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Sep 12, 2023
Tinton Falls, NJ
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Gears will increase acceleration but decrease top speed and fuel economy. Final drive gear ratio is associated with the differential in your car. The internal combustion engine does not make enough torque to move a car (at any kind of speed) so gearing is used to multiply torque output in transmissions and final drives. Check the sticker on the driver side door for rear axle codes. Here is the list of codes and what they mean:

Look under the "AX" on the door jam sticker for your axle code; these gears were found in MN12s and FN10s from the factory:

ConventionalTraction-LokFinal Drive Ratio
5 (W5)E (XE)3.27

These gears were not factory-equipped in MN12s or FN10s, but may be found in other vehicles should you wish to install them in your car:

ConventionalTraction-LokFinal Drive Ratio

All 3.8L V6 N/A cars were equipped with 3.27s. The 89-92 model years got a limited slip differential (Traction-Lok/TL) and the 8.8" gearset if they came with ABS, and an open 7.5 if they had regular brakes. All SCs and V8 cars got the 8.8" gearset. The manual SCs all got 2.73 TL. The 89-93 auto SCs got 3.27 TL, and the 94/95 auto SCs got a 3.31 open, with TL as an option. 91-93 5.0 cars could have 2.73, 3.08, or 3.27 - either open or TL. 94/95 4.6 cars got 3.08 or 3.27, open or TL. All 96/97 cars got 3.27s, with TL being an option. The base Mark VIIIs got a 3.07 open; the LSC models were equipped with a 3.27 open.

As a guide in changing rear end ratios, use the following formula.

[new gear ratio/old gear ratio] = RPM factor increase (or decrease) for a given speed.

For example, should you have 2.73:1 gears now and are turning 1,500 RPM at 65 MPH in high gear now; and you change to 4.10:1 gears, then you will be turning 2,250 RPM at 65 MPH with the new gears for a factor of 1.5x for the change.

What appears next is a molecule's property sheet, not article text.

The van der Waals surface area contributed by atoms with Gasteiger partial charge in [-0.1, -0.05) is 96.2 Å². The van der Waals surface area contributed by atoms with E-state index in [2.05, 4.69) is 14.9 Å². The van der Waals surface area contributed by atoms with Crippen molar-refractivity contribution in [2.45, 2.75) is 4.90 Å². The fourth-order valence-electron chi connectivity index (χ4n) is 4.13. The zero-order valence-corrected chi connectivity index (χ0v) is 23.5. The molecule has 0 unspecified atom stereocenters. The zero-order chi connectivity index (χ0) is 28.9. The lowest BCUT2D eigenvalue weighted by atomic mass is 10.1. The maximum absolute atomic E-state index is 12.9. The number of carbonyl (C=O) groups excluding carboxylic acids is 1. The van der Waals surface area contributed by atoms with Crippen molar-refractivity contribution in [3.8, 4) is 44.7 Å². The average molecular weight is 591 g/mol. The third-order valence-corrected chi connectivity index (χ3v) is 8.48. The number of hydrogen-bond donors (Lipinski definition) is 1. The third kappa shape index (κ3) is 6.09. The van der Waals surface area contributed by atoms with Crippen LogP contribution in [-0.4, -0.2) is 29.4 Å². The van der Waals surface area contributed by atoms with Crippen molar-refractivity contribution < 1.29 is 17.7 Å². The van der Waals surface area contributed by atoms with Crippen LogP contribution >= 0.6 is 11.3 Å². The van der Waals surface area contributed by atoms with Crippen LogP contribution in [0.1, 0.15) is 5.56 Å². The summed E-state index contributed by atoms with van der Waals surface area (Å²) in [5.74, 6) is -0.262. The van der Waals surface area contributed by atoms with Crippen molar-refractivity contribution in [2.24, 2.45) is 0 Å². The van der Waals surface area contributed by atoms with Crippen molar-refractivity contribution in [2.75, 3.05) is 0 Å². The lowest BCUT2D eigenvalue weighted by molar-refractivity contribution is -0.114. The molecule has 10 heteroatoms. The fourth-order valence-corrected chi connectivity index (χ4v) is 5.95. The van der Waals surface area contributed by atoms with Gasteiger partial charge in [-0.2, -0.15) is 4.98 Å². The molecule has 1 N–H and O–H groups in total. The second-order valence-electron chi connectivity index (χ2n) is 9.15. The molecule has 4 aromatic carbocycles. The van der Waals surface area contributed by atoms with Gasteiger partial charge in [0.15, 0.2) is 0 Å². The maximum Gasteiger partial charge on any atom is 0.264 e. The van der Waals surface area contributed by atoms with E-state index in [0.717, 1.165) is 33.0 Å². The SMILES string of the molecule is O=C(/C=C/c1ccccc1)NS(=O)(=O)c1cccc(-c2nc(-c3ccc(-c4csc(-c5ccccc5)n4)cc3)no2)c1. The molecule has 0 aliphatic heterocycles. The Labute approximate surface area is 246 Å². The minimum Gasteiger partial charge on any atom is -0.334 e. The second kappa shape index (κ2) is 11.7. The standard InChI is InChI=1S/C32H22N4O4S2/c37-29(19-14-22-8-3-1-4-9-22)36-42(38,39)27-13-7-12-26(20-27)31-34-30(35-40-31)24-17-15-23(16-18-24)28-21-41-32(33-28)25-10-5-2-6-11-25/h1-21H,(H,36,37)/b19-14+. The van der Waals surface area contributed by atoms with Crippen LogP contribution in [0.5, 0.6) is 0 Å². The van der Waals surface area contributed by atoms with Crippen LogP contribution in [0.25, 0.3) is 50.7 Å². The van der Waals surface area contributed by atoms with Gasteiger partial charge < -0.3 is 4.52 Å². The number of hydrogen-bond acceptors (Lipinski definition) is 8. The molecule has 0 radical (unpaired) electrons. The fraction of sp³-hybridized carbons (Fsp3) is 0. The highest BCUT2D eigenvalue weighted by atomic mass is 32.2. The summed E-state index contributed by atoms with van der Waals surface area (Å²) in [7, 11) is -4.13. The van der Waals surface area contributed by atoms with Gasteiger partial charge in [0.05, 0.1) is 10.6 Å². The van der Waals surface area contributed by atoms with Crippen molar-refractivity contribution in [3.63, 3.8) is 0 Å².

If you go from a 3.27 to, say, 3.73, you will increase your RPM at any given speed by a factor of 1.1406 x or an increase from 2,000 rpm in OD at 70 MPH to about 2300 rpm at the same speed. From 3.27 to 4.10 is an increase of 1.254X or about 2,500 RPM for the same speed.

The PCM is capable of adjusting shift points automatically within a 20% margin of the factory speedo gear. If your RPM factor increase (or decrease) exceeds 20%, you will need a tune to properly set the shift points.

Which speedo gear to put in?

Determining which speedo gear you need is not as simple as looking at a chart with your final drive ratio and number of teeth on your output shaft - tire size must be factored in as well. The formula to determine the number of teeth your speedo gear needs is:

Tire rotations per mile x number of teeth on transmission output shaft x final drive ratio / 1000

All FN10s and MN12s with the 4R70W have a 7 tooth drive gear for the speedometer on the output shaft of the transmission. The older MN12s with the AOD (or 4R70Ws from other platforms) have 8 teeth on this gear.

If the result of your calculation falls just below the midpoint between two gears (e.g. 19.45), I recommend you round up instead of down. This is because as your rear tires decrease in diameter as they wear, the result of your calculation increases. Thus as your tires wear, your speedo gets more accurate instead of less accurate.

A tire size and speedo gear calculator can be found here.

TransmissionTeethColorPart Number

The 21 tooth gear is the finest gear that can be safely used in the 4R70W transmission, and in most applications for our cars, will support a final drive ratio of up to 3.73:1. An aftermarket 23 tooth gear is made that technically would work with 4.10 gears, but it wears out quickly and is not recommended.
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